And I think this exercise in deliberately choosing to find inspiration in the everyday/mundane/refuse is useful for what I am about to embark upon:
Join me! Or join Mr. Man in commiserating over a wife who will be spending more and more time closeted away.
Anybody else out there have some unusual inspiration sources?
I am posting rather late because I spent a good portion of tonight finishing up The Road by Cormac McCarthy. I tend to think that I won’t like most Oprah Book Club books (please note that this idea of mine is based solely on NO sound reason or logic). And I might not have got around to reading it anytime soon except that I like to read. And if I pick up a book to flip through it I may very well end up hunched awkwardly on the floor in a weird position as I keep reading. Plus there is all this talk about it being a good book, or something. Like critics know what they’re talking about. Pshaw.
What I am leading up to is probably obvious to most well-read types, but the reason I read close to 200 pages tonight is because it was fantastic. A really tragic, overwhelmingly desperate, dismal sort of fantastic. And despite all the grey ash and post-apocalyptic tragedy (or because of it?) it was also warm and heartening deep down underneath the horror of it all. Don’t be misled, this is a harrowing, gloomy read, but it is written in starkness and absolute poetry. And for those of you who claim not to be interested in Sci-Fi, this story is not as much about the future as it is about deep, abiding love and what one will do for those they are devoted to.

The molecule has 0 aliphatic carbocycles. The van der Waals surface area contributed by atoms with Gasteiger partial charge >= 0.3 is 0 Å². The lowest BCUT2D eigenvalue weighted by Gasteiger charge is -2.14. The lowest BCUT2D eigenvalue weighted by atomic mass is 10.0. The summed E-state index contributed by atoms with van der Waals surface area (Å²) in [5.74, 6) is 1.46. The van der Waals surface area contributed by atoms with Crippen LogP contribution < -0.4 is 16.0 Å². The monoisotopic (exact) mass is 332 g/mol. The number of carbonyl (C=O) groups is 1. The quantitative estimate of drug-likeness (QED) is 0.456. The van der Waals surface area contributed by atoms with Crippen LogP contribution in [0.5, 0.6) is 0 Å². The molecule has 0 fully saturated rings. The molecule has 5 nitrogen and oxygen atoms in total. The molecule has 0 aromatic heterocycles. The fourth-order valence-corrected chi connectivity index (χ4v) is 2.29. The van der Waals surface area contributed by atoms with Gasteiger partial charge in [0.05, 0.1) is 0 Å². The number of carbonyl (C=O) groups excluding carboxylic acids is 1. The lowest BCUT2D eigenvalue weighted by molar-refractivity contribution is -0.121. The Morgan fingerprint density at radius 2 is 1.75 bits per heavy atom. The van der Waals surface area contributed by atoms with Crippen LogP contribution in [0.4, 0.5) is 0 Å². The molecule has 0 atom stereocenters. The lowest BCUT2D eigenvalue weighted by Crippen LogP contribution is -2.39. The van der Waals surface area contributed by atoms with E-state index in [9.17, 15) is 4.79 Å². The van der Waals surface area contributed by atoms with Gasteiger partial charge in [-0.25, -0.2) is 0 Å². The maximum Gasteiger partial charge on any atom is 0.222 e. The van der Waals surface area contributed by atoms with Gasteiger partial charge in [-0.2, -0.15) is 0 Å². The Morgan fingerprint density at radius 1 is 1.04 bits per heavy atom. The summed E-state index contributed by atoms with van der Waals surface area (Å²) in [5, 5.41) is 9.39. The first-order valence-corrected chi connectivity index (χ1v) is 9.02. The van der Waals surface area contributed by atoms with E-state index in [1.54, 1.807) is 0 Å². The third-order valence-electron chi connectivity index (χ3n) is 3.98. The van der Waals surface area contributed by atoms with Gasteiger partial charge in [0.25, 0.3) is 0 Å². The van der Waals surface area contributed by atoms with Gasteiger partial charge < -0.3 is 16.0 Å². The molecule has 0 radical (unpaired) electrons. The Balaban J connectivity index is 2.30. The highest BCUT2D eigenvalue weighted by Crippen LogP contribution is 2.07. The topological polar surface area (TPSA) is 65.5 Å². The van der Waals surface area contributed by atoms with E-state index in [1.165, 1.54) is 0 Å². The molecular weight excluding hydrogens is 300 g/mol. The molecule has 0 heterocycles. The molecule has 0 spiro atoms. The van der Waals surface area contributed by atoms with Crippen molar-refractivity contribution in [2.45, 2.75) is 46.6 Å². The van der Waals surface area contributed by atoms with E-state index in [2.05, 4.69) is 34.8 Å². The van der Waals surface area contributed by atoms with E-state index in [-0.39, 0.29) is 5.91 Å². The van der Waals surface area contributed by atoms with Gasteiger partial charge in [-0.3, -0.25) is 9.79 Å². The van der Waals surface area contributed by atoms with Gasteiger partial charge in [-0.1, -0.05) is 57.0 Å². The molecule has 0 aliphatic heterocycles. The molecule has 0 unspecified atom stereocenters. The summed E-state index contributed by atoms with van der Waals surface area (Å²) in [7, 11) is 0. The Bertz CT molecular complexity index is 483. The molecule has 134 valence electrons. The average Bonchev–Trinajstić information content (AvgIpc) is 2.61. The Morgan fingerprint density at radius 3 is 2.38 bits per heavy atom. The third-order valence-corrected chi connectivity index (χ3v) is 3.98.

The boy is my favorite.
Please take note, Hollywood. You are no longer allowed to include scenes of an underdog military leader rallying his troops with a rousing war speech as he strides in front of the massed soldiers. You should have stopped doing this in 1995. I don’t care if these sorts of scenes are historically accurate. I don’t care if your production design team spent hours researching your period piece and this is exactly how it would have happened. Braveheart killed all that. It is now a cliché.
(And what got me going about this was the trailer for 10,000 BC. Can somebody please explain what that is about?!)
My most favorite site that everyone should check out: NotCot.org. “A daily filtration of ideas+aesthetics+amusement” in faux-Polaroid format, posted by any Joe-Schmoe and curated by these creative young people. It includes posts on design, architecture, toys, electronics, environment, art, you name it. It just has to be visually appealing. Like these funky map plates.
I love my maps.